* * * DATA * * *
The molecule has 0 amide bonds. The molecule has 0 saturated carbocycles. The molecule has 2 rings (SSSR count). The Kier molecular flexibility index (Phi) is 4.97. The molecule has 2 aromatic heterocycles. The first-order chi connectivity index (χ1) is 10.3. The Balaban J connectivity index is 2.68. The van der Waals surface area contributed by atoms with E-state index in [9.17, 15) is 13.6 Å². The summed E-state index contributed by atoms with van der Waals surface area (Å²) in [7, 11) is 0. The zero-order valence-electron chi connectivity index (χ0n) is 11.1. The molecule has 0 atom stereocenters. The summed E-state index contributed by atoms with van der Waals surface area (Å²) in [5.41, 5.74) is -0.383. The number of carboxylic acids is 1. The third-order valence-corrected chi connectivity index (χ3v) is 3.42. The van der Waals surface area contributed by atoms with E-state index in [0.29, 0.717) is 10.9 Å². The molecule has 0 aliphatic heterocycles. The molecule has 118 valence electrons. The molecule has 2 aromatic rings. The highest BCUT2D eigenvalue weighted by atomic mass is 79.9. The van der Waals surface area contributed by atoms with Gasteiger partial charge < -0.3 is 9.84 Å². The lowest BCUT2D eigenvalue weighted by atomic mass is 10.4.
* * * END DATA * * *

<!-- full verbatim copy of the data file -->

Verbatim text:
The molecule has 0 amide bonds. The molecule has 0 saturated carbocycles. The molecule has 2 rings (SSSR count). The Kier molecular flexibility index (Phi) is 4.97. The molecule has 2 aromatic heterocycles. The first-order chi connectivity index (χ1) is 10.3. The Balaban J connectivity index is 2.68. The van der Waals surface area contributed by atoms with E-state index in [9.17, 15) is 13.6 Å². The summed E-state index contributed by atoms with van der Waals surface area (Å²) in [7, 11) is 0. The zero-order valence-electron chi connectivity index (χ0n) is 11.1. The molecule has 0 atom stereocenters. The summed E-state index contributed by atoms with van der Waals surface area (Å²) in [5.41, 5.74) is -0.383. The number of carboxylic acids is 1. The third-order valence-corrected chi connectivity index (χ3v) is 3.42. The van der Waals surface area contributed by atoms with E-state index in [0.29, 0.717) is 10.9 Å². The molecule has 0 aliphatic heterocycles. The molecule has 118 valence electrons. The molecule has 2 aromatic rings. The highest BCUT2D eigenvalue weighted by atomic mass is 79.9. The van der Waals surface area contributed by atoms with Gasteiger partial charge < -0.3 is 9.84 Å². The lowest BCUT2D eigenvalue weighted by atomic mass is 10.4.